Antiderivative of $x{e}^{-c{x}^{2}}$

I need to define c in ${\int}_{0}^{\mathrm{\infty}}x{e}^{-c{x}^{2}},$, so that it becomes a probability-mass function (so that it equals 1).

Where do I even begin finding the antiderivative of this? I know the answer will be: $\frac{{e}^{-c{x}^{2}}}{-2c}$.

Trying to use partial integration:

$\int f(x)g(x)dx=f(x)G(x)-\int {f}^{\prime}(x)G(X)$

and picking x as my g(x), and ${e}^{-c{x}^{2}}$ as my f(x) I end up with:

${f}^{\prime}(x)=-2cxf(x)$

$G(X)=\frac{{x}^{2}}{2}$

${e}^{-c{x}^{2}}\frac{{x}^{2}}{2}-{\int}_{0}^{\mathrm{\infty}}-2cxf(x)\frac{{x}^{2}}{2}dx$

Which simplifies to: ${e}^{-c{x}^{2}}\frac{{x}^{2}}{2}-{\int}_{0}^{\mathrm{\infty}}-c{x}^{4}{e}^{-c{x}^{2}}dx$, which I find is just a mess.

I need to define c in ${\int}_{0}^{\mathrm{\infty}}x{e}^{-c{x}^{2}},$, so that it becomes a probability-mass function (so that it equals 1).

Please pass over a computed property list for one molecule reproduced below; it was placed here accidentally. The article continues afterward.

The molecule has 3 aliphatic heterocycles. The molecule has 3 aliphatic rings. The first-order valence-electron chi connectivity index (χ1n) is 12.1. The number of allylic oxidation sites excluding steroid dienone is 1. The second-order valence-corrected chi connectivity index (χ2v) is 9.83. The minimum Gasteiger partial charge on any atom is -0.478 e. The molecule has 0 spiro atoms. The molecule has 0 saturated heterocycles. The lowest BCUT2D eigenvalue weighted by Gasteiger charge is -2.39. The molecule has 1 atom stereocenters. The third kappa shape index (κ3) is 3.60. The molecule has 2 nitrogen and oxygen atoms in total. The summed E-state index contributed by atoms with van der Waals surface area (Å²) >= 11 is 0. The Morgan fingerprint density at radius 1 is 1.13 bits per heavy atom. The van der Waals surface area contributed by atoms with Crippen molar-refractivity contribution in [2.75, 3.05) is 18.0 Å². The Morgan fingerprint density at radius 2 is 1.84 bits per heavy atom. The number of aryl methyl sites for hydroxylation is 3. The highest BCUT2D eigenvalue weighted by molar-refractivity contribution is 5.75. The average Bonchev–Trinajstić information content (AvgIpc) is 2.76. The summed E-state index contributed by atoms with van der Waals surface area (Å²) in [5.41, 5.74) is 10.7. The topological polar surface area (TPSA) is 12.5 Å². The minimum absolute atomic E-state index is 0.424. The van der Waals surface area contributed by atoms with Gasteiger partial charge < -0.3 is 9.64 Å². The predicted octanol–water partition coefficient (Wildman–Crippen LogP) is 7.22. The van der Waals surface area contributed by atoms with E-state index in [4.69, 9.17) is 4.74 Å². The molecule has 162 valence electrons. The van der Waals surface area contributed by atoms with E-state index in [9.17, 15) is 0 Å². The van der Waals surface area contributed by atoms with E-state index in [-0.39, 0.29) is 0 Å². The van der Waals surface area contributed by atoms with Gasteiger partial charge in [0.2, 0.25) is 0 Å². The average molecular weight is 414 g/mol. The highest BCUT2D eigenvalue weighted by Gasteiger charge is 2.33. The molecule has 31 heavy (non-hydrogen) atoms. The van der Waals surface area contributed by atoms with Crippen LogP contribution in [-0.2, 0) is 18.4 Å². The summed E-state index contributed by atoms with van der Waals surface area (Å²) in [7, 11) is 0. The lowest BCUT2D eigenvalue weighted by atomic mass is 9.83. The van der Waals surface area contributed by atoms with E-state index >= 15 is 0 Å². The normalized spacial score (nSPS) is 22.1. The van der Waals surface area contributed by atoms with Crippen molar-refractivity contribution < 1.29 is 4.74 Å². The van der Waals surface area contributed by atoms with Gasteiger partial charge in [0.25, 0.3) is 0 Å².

Where do I even begin finding the antiderivative of this? I know the answer will be: $\frac{{e}^{-c{x}^{2}}}{-2c}$.

Trying to use partial integration:

$\int f(x)g(x)dx=f(x)G(x)-\int {f}^{\prime}(x)G(X)$

and picking x as my g(x), and ${e}^{-c{x}^{2}}$ as my f(x) I end up with:

${f}^{\prime}(x)=-2cxf(x)$

$G(X)=\frac{{x}^{2}}{2}$

${e}^{-c{x}^{2}}\frac{{x}^{2}}{2}-{\int}_{0}^{\mathrm{\infty}}-2cxf(x)\frac{{x}^{2}}{2}dx$

Which simplifies to: ${e}^{-c{x}^{2}}\frac{{x}^{2}}{2}-{\int}_{0}^{\mathrm{\infty}}-c{x}^{4}{e}^{-c{x}^{2}}dx$, which I find is just a mess.